Success Story: AiiDA Platform Accelerates Materials Discovery

Highlighted Centre of Excellence

MAX (MAterials design at the eXascale) is a European Centre of Excellence which enables materials modelling, simulations, discovery and design at the frontiers of the current and future High Performance Computing (HPC), High Throughput Computing (HTC) and data analytics technologies. >> Learn more about MAX

Quick Summary

  • Industry Sector Involved:

    Materials for energy

  • Software and hardware used:

    AiiDA (Automated Interactive Infrastructure and DAtabase for computational science), developed by MaX CoE and partners, including NCCR MARVEL and Bosch Research, on the Piz Daint supercomputer at Swiss National Supercomputing Centre (CSCS).

  • Challenge:

    Finding new candidate materials for application as solid-state electrolytes in next generation batteries.

  • Solution:

    A simple and efficient framework to predict the diffusion of lithium ions (Li ions) in solid-state materials, then using the AiiDA platform to employ it in a large-scale computational screening.

Organisations Involved:

NCCR MARVEL is a center on Computational Design and Discovery of Novel Materials created by the Swiss National Science Foundation in May 2014. MARVEL targets the accelerated design and discovery of novel materials, via a materials’ informatics platform of database-driven high-throughput quantum simulations, powered by:

  • advanced electronic-structure capabilities, for predictive accuracy
  • innovative sampling methods to explore configuration/composition space
  • application of big-data concepts to computational materials science.


Bosch Research and Technology Center: Founded in 1999, the North American division of Corporate Research at Bosch has been shaping the technology of Bosch’s future for nearly 20 years. The team has worked in close collaboration with its colleagues and counterparts in Germany and around the world. The center is committed to providing technologies and systems for the four business sectors of Bosch — Mobility Solutions, Energy and Building Technology, Industrial Technology and Consumer Goods – by scouting and collaborating with top universities and industry partners in North America.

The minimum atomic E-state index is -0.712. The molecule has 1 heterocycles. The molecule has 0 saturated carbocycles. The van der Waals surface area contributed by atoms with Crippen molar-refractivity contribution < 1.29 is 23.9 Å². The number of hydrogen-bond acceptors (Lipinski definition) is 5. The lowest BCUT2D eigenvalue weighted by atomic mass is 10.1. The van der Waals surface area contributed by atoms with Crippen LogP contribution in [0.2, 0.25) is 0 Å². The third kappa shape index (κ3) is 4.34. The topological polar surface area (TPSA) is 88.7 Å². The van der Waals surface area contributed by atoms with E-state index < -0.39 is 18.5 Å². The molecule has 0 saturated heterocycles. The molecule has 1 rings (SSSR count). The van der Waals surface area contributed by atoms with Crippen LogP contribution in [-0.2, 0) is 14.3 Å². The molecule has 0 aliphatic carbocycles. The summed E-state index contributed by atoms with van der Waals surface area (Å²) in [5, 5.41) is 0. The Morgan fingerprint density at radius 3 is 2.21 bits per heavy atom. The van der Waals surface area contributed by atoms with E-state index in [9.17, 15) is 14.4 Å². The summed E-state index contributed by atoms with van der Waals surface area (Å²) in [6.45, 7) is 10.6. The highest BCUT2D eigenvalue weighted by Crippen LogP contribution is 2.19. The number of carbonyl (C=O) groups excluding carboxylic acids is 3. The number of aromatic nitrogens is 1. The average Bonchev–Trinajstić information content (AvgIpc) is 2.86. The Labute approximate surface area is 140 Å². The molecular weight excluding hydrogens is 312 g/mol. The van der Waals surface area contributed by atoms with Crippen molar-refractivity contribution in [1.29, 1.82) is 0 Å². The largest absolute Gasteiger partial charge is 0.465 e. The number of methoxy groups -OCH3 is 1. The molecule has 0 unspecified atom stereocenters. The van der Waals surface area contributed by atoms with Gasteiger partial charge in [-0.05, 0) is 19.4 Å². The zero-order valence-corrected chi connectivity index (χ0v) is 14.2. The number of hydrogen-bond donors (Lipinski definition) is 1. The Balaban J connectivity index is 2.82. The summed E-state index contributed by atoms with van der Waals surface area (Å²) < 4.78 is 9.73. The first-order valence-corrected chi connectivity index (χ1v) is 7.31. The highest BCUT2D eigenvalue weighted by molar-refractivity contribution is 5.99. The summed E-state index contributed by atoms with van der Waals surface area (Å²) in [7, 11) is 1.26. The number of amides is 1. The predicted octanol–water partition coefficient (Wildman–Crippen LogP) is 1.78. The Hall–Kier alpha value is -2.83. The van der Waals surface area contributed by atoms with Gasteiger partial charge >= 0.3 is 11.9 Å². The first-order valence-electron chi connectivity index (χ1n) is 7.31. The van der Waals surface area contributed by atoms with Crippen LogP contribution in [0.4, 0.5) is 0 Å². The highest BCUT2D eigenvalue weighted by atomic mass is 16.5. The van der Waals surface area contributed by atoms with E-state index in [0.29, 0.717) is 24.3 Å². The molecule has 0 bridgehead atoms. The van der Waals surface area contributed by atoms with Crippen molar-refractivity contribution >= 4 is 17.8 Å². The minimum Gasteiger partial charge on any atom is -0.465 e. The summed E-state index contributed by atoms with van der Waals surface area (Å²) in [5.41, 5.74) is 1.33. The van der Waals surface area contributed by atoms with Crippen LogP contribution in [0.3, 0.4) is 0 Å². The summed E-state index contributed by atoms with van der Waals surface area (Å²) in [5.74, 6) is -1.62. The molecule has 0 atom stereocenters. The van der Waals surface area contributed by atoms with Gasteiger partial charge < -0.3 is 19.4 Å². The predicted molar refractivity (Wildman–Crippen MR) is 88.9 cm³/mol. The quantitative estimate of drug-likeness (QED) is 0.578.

CHALLENGE:​

Solid-state electrolytes have the potential to enhance both safety and performance of Li-ion batteries, allowing for novel cathode and anode chemistry, preventing the growth of Li–metal dendrites — the needle-like formations of lithium that grow inside batteries, causing devices to lose power more quickly, short out, or sometime even catch fire — and pushing the miniaturization of battery cells. 

Despite intense research in this field for decades though, no known solid-state ionic conductor satisfies all the requirements needed for battery applications. This makes the search for new materials a worthwhile endeavor. Computational approaches in the search for new materials are less human-intensive and easily parallelizable and precede synthesis and characterization in the laboratory. Computational screening relies on simulations of the electronic structure, to determine the insulating character of a material, and molecular dynamics simulations to predict the Li-ion diffusion coefficients. 

Overall, thousands of calculations need to be performed, making automatization and reproducibility a key requirement. In addition, methods need to be computationally inexpensive enough to be run on thousands of materials, yet accurate enough to be predictive.

SOLUTION:​

We first reduced the computational burden of modelling the potential energy surface of lithium diffusing in a solid-state ionic conductor to develop a workable framework. We then demonstrated a procedure for running these extensive molecular dynamics simulations in a largescale computational screening. AiiDA made this possible by allowing the automation and explicit storage of the provenance. The novelty of AiiDA in the field of materials informatics is that every calculation is stored as a node in a graph, with input data forming incoming nodes, and output data stored as outcoming nodes, that can again be input to a different calculation. 

In addition, AiiDA allows for a high degree of automation and parallelization via its daemon. Every calculation presented in the paper “High-throughput computational screening for solid-state Li-ion conductors” was run with AiiDA.

Business impact: